There is a scene that takes place at a math tournament in the 2004 film Mean Girls wherein each team must pick the weakest member from the other team to compete in a tie-breaking “sudden death” round. The boys on one team don’t even need to mull it over: they automatically pick the token female on the opposing team – because everyone knows girls aren’t as good as boys at math. Right?

Wrong. A new report on “Gender, Culture and Mathematics Performance,” concludes that there is no innate difference in the mathematical ability of girls and boys. Authored by Janet Hyde and Janet Mertz of the University of Wisconsin, Madison, the report appeared in June in the Proceedings of the National Academy of Sciences. Hyde and Mertz’s latest report builds on their 2008 study that appeared in Science, which examined the SAT results and math scores of 7 million students and found that the girls matched the performance of the boys from second grade all the way through to the eleventh grade.

Granted, there were a few minor gender disparities, but Hyde and Mertz argue that these are not due to biological differences, but to socio-cultural factors. They point to the World Economic Forum’s measure of gender equality in various countries as evidence. “In countries where there is little or no measured gap between boys and girls in math performance, those are the countries with the greatest gender equality,” said Mertz. “That leads us to believe any math gender gap is cultural, not biological.” 

This prejudice against women in math and science dates back thousands of years and still pervades popular culture. History gives us the occasional rare exception to the rule. In 18th-century France, Emilie du Chatelet defied her father’s protests to pursue her interest in math and science. Fifty years later, Sophie Germain studied math in secret under the bedclothes at night, and masqueraded as a male student at the Ecole Polytechnique in Paris, eventually developing Germain primes – prime numbers where, if you double them and add 1, the answer is another prime number. Victorian England had Mary Somerville, another self-taught mathematician who defied the cultural stereotypes of her age. Her passion for math was so strong, she was revising a paper the day before she died at 92.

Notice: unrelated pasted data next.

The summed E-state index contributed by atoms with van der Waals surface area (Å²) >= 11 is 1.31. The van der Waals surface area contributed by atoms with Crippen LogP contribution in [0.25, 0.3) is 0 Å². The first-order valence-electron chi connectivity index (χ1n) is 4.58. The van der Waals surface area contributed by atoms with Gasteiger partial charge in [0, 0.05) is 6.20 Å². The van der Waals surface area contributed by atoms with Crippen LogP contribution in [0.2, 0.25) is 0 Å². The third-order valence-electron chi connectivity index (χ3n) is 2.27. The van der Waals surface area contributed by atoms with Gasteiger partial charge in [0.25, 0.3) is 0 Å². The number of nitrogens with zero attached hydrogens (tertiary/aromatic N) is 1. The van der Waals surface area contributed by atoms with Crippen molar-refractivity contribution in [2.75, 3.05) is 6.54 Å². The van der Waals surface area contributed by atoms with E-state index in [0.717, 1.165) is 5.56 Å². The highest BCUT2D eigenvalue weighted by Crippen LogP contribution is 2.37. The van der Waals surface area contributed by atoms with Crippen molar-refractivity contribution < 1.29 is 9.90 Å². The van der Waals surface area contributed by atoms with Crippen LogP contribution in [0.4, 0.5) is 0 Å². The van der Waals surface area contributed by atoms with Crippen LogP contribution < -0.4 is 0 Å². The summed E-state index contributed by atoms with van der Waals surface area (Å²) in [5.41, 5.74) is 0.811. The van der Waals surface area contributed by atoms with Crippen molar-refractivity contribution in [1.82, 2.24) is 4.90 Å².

Such figures are often dismissed as anomalies, which is why we need more researchers like Hyde and Mertz to collect more and more data on this topic. And it’s why we need skilled communicators to spread the word and erode all those lingering negative assumptions. “There is a persistent stereotype that girls and women are just not as good at math as boys and men,” Hyde said. “The data we have indicate that’s just not true. I really think it’s important to get that word out and to chip away at that myth.” 

That’s where Hollywood can help, bringing its consummate skill at communicating with mass audiences via an entertaining medium. People are inspired by what they see on the screen, and the images they see invariably color their perceptions. In the United States, for instance, skill in mathematics isn’t highly valued: both boys and girls who are good at math are labeled “nerds,” whereas in other cultures, proficiency with numbers is an admirable quality. The hit TV show Numb3rs counters that stereotype every week, by providing real-world contexts to demonstrate its tagline: “We all use math every day.”

Mean Girls perfectly captures those cultural factors – like peer pressure and social stereotypes – that traditionally have impeded the performance of girls in mathematics. Homeschooled in Africa for most of her early life by her anthropologist parents, Cady (played by Lindsay Lohan) didn’t absorb the subliminal message that women can’t do math – at least until she begins attending a regular high school. Then the inevitable peer pressure kicks in. She is urged by her peers not to join the high school math team, despite the fact that she has a gift for numbers. “It’s social suicide!” she is told. Within a few weeks, she is pretending to be bad at math to win over the cute boy in her calculus class.

But Hollywood gives us a happy ending. Cady embraces her gift for calculus, and also gets to be homecoming queen, proving that a girl can be pretty, popular, very smart, and even snag the cutest boy in school, just by being true to herself. It’s a message more young girls need to hear. Mean Girls is one tiny yet critical blow in the ongoing effort to shatter those lingering stereotypes. One day there won’t just be a token girl on high school math squads, there will be several, and they will match their male classmates in skill. That’s the kind of revolutionary long-term change that can happen when science and Hollywood combine forces.

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